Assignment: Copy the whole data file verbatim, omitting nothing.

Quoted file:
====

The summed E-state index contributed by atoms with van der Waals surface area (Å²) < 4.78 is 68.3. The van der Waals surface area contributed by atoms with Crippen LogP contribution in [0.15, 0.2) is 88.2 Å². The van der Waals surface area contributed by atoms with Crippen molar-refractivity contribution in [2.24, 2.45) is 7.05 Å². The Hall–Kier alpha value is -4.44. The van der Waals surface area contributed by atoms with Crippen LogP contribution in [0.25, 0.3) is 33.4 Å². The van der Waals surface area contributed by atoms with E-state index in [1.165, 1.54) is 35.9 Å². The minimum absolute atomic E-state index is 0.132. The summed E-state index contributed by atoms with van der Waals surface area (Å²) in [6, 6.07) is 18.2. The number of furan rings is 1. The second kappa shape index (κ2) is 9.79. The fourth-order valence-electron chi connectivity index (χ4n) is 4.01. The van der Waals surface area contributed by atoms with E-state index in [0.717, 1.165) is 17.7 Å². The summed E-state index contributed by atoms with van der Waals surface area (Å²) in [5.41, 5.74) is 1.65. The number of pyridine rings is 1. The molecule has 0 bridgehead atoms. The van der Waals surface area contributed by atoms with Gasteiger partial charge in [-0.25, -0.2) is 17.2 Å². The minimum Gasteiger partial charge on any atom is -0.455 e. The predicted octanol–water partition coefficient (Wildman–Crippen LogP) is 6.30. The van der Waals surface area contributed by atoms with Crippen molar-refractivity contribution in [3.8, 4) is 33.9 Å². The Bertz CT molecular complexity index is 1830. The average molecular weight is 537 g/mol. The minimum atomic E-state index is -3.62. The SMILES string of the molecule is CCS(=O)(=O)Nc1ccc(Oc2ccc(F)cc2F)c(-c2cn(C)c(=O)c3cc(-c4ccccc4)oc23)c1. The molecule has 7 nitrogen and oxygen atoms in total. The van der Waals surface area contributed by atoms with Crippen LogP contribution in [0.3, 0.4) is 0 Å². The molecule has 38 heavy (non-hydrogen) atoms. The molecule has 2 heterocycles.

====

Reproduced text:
The summed E-state index contributed by atoms with van der Waals surface area (Å²) < 4.78 is 68.3. The van der Waals surface area contributed by atoms with Crippen LogP contribution in [0.15, 0.2) is 88.2 Å². The van der Waals surface area contributed by atoms with Crippen molar-refractivity contribution in [2.24, 2.45) is 7.05 Å². The Hall–Kier alpha value is -4.44. The van der Waals surface area contributed by atoms with Crippen LogP contribution in [0.25, 0.3) is 33.4 Å². The van der Waals surface area contributed by atoms with E-state index in [1.165, 1.54) is 35.9 Å². The minimum absolute atomic E-state index is 0.132. The summed E-state index contributed by atoms with van der Waals surface area (Å²) in [6, 6.07) is 18.2. The number of furan rings is 1. The second kappa shape index (κ2) is 9.79. The fourth-order valence-electron chi connectivity index (χ4n) is 4.01. The van der Waals surface area contributed by atoms with E-state index in [0.717, 1.165) is 17.7 Å². The summed E-state index contributed by atoms with van der Waals surface area (Å²) in [5.41, 5.74) is 1.65. The number of pyridine rings is 1. The molecule has 0 bridgehead atoms. The van der Waals surface area contributed by atoms with Gasteiger partial charge in [-0.25, -0.2) is 17.2 Å². The minimum Gasteiger partial charge on any atom is -0.455 e. The predicted octanol–water partition coefficient (Wildman–Crippen LogP) is 6.30. The van der Waals surface area contributed by atoms with Crippen molar-refractivity contribution in [3.8, 4) is 33.9 Å². The Bertz CT molecular complexity index is 1830. The average molecular weight is 537 g/mol. The minimum atomic E-state index is -3.62. The SMILES string of the molecule is CCS(=O)(=O)Nc1ccc(Oc2ccc(F)cc2F)c(-c2cn(C)c(=O)c3cc(-c4ccccc4)oc23)c1. The molecule has 7 nitrogen and oxygen atoms in total. The van der Waals surface area contributed by atoms with Crippen LogP contribution in [0.3, 0.4) is 0 Å². The molecule has 38 heavy (non-hydrogen) atoms. The molecule has 2 heterocycles.